Christian Urrutia / The Advocate
Databases are meant to provide academic resources and list ample information for students writing research papers or any type of informative essays.
The “Searching Online Databases” workshop held in LLRC-107 on Sept. 17 did just that for everyone who showed up, also granting them extra credit for their respective classes.
Library department professor and Chairperson Andrew Kuo led the workshop and covered topics that included the definition of a database, the comparison between a database and the Internet and how to use different databases on campus and at home.
“For starters, it was a requirement for me to attend because of my English 142B class, but two, and more importantly, I’m very new to the college and wanted to absorb this sort of knowledge,” student Tatiana DeLacy said.
Early Childhood Education major Irene Cuellar had similar reasons to attend.
“I want to have more knowledge about the databases and I’m taking library studies, so by attending I could earn extra point. It helps me find information for my research topic,” Cuellar said.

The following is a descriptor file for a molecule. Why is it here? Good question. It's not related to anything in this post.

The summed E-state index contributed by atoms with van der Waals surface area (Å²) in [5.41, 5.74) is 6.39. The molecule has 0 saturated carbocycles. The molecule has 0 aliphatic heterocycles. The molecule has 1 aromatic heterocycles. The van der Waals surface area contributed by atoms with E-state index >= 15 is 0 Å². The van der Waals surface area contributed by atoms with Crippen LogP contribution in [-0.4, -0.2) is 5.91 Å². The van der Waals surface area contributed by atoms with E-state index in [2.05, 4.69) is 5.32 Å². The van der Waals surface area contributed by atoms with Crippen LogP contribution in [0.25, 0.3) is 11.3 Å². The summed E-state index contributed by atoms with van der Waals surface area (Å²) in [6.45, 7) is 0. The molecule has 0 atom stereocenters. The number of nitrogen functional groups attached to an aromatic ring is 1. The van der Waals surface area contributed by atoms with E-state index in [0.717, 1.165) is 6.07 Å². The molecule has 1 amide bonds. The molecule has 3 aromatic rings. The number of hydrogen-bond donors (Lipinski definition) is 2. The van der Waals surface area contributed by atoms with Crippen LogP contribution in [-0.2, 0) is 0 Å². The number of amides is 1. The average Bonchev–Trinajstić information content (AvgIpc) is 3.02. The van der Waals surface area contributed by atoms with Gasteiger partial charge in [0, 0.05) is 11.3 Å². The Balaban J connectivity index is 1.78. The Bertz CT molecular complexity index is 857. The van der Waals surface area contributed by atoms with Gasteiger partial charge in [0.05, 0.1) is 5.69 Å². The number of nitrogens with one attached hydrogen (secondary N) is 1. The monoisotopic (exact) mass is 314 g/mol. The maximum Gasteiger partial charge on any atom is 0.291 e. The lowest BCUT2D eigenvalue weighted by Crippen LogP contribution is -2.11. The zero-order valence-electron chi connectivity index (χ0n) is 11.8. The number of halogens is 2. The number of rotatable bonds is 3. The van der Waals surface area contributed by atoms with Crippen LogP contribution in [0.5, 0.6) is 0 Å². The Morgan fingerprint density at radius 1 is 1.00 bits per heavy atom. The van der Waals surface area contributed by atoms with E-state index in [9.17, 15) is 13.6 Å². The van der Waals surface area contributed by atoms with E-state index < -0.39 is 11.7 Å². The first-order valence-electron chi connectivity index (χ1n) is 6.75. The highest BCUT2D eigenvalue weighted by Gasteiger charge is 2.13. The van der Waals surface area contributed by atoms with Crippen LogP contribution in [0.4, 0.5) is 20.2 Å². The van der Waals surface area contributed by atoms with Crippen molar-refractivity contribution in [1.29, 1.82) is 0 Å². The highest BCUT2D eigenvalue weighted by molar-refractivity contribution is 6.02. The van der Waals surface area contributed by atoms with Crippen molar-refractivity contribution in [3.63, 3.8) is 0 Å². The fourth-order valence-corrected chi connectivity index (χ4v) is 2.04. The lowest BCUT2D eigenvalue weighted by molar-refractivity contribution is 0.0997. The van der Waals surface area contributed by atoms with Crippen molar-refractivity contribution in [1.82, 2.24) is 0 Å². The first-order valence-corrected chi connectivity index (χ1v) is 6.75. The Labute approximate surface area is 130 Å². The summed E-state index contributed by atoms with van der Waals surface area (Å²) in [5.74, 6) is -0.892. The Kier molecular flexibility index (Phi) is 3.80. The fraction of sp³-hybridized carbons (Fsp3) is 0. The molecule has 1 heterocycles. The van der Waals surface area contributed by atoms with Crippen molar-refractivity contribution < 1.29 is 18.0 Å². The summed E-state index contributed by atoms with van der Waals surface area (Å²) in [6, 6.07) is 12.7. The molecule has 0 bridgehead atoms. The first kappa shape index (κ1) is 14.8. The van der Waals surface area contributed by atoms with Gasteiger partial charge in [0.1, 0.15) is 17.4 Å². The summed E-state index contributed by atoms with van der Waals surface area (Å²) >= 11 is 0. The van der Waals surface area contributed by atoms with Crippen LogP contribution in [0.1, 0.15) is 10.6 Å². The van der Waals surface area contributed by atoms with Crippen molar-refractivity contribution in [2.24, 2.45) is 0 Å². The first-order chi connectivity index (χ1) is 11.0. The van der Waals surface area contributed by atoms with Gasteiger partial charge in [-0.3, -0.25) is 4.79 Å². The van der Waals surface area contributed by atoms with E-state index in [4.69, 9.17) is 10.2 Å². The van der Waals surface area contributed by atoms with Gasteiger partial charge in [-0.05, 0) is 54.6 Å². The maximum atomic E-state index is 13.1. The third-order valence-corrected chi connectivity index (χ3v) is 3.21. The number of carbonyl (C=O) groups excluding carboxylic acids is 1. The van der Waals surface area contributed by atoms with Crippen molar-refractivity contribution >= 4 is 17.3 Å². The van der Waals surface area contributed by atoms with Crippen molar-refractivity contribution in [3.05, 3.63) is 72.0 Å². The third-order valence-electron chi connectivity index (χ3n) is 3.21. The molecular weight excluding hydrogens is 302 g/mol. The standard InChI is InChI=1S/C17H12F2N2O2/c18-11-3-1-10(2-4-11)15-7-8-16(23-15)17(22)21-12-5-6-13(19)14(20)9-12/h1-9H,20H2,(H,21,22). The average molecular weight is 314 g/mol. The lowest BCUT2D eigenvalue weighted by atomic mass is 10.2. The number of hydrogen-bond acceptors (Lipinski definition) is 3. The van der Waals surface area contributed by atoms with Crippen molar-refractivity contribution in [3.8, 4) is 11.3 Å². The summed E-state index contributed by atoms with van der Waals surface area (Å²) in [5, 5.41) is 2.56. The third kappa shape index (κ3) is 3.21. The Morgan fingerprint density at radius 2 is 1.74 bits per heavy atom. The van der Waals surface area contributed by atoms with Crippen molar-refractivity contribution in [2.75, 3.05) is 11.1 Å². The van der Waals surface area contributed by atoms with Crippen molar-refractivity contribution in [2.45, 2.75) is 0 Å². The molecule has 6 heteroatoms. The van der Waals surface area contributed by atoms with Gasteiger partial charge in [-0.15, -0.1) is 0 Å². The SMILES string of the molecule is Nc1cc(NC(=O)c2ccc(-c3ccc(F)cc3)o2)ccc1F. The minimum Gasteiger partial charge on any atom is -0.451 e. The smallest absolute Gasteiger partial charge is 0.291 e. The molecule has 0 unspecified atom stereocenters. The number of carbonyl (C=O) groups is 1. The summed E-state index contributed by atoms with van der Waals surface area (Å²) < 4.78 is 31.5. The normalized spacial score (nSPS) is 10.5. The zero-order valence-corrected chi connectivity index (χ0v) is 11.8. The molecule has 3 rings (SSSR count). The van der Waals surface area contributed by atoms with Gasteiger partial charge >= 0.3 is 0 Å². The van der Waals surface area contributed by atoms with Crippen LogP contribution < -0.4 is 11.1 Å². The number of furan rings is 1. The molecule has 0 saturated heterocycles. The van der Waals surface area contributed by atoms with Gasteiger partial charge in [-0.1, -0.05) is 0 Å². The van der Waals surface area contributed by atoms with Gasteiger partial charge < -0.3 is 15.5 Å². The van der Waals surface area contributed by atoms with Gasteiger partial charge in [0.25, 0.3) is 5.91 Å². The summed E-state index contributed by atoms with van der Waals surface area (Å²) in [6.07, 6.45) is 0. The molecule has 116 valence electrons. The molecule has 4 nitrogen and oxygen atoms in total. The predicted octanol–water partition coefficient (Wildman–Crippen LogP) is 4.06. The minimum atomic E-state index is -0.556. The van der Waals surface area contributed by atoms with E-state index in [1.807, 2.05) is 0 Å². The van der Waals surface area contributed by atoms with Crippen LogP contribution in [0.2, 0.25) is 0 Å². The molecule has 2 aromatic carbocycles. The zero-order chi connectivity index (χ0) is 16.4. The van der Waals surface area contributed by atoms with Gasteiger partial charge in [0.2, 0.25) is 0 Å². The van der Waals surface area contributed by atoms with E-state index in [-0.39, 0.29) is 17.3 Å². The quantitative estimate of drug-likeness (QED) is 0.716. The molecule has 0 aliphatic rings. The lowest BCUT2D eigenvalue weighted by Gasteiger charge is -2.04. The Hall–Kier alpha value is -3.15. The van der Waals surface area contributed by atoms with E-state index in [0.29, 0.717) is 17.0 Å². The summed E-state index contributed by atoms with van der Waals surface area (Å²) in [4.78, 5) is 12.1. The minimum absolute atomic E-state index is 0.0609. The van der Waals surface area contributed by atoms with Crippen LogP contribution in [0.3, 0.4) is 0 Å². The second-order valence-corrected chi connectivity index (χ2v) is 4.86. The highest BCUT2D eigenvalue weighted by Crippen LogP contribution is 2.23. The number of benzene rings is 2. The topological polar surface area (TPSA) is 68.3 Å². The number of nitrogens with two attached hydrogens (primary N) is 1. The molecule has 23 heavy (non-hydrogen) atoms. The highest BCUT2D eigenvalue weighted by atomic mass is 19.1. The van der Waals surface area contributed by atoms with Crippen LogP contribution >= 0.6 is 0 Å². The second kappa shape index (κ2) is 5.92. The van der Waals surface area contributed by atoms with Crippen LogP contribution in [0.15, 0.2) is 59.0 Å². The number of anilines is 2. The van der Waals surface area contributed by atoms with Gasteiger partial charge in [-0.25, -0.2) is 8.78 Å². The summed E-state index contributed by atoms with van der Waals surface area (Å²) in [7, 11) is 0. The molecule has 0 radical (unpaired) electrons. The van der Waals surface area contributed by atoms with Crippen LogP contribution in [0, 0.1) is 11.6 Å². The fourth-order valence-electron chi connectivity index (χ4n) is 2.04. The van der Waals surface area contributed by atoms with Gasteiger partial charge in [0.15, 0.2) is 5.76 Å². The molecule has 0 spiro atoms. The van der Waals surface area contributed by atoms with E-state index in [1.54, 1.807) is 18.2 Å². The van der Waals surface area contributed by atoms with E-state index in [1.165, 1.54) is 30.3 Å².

Students learned that databases are mostly copyrighted resources that a college, in this case Contra Costa College, has access to, due to paid subscriptions for electronic indexes.
Journals, newspapers and documents, many of which are in full text, comprise the electronic indexes.
DeLacy said, ”I’ve never done an abstract (topic) paper and I’m learning what to include. All of the topics (Kuo covered) I found informative. So every bit of it was incredibly helpful.
“It gave me a better understanding of what to do.”
Once students register and pay for classes, they are also paying for access to the quality resources and should take advantage of that fact, Kuo said.
“Databases are more credible than the Internet. They do show less results, but are credible,” Kuo said.
Cuellar said, “I don’t have to wonder whether it is good information or not.”
Kuo explained how each database shares common elements with one another, differences between basic and advanced search options and Boolean logic phrases.
“Depending on what you’re searching for, restricting the parameters is important for research,” Kuo said.
Cuellar praised Kuo’s instruction during the workshop.
The next workshop in the “Jumpstart Your Research Skills” series is “Improve Your Web Search Skills,” which will also be hosted by Kuo.
The next installment takes place on Oct. 9 in LLRC-107 from 2-3:30 p.m. and will focus on teaching students to use search engines effectively.